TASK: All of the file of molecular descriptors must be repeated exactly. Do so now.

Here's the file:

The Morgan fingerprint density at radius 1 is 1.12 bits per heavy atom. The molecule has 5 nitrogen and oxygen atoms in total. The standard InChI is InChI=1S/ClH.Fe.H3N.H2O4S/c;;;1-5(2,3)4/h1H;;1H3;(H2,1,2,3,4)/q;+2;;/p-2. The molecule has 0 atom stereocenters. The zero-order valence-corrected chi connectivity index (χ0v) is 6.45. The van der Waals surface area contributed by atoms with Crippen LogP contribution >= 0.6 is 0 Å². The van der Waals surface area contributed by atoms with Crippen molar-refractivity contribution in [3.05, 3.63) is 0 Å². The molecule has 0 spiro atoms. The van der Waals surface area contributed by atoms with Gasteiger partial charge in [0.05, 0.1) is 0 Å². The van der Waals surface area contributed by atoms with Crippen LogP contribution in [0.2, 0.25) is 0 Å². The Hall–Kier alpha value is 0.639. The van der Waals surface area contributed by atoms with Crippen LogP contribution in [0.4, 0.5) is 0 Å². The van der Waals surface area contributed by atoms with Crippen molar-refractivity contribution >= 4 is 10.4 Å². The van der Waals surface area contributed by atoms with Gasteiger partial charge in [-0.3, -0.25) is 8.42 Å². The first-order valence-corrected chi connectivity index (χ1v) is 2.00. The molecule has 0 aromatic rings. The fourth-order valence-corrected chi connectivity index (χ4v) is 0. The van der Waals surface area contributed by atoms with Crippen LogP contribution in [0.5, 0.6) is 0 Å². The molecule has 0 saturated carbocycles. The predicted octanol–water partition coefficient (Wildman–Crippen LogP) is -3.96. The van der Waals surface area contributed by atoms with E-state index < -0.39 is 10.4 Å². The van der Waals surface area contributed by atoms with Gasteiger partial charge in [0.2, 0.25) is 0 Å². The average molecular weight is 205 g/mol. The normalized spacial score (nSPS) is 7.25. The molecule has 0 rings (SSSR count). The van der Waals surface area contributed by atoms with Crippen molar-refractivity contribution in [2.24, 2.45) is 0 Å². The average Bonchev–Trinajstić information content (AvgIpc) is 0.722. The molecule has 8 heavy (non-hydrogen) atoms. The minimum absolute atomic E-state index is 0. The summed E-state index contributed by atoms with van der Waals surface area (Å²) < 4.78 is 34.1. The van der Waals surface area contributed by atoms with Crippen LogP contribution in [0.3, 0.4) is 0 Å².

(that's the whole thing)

The Morgan fingerprint density at radius 1 is 1.12 bits per heavy atom. The molecule has 5 nitrogen and oxygen atoms in total. The standard InChI is InChI=1S/ClH.Fe.H3N.H2O4S/c;;;1-5(2,3)4/h1H;;1H3;(H2,1,2,3,4)/q;+2;;/p-2. The molecule has 0 atom stereocenters. The zero-order valence-corrected chi connectivity index (χ0v) is 6.45. The van der Waals surface area contributed by atoms with Crippen LogP contribution >= 0.6 is 0 Å². The van der Waals surface area contributed by atoms with Crippen molar-refractivity contribution in [3.05, 3.63) is 0 Å². The molecule has 0 spiro atoms. The van der Waals surface area contributed by atoms with Gasteiger partial charge in [0.05, 0.1) is 0 Å². The van der Waals surface area contributed by atoms with Crippen LogP contribution in [0.2, 0.25) is 0 Å². The Hall–Kier alpha value is 0.639. The van der Waals surface area contributed by atoms with Crippen LogP contribution in [0.4, 0.5) is 0 Å². The van der Waals surface area contributed by atoms with Crippen molar-refractivity contribution >= 4 is 10.4 Å². The van der Waals surface area contributed by atoms with Gasteiger partial charge in [-0.3, -0.25) is 8.42 Å². The first-order valence-corrected chi connectivity index (χ1v) is 2.00. The molecule has 0 aromatic rings. The fourth-order valence-corrected chi connectivity index (χ4v) is 0. The van der Waals surface area contributed by atoms with Crippen LogP contribution in [0.5, 0.6) is 0 Å². The molecule has 0 saturated carbocycles. The predicted octanol–water partition coefficient (Wildman–Crippen LogP) is -3.96. The van der Waals surface area contributed by atoms with E-state index < -0.39 is 10.4 Å². The van der Waals surface area contributed by atoms with Gasteiger partial charge in [0.2, 0.25) is 0 Å². The average molecular weight is 205 g/mol. The normalized spacial score (nSPS) is 7.25. The molecule has 0 rings (SSSR count). The van der Waals surface area contributed by atoms with Crippen molar-refractivity contribution in [2.24, 2.45) is 0 Å². The average Bonchev–Trinajstić information content (AvgIpc) is 0.722. The molecule has 8 heavy (non-hydrogen) atoms. The minimum absolute atomic E-state index is 0. The summed E-state index contributed by atoms with van der Waals surface area (Å²) < 4.78 is 34.1. The van der Waals surface area contributed by atoms with Crippen LogP contribution in [0.3, 0.4) is 0 Å².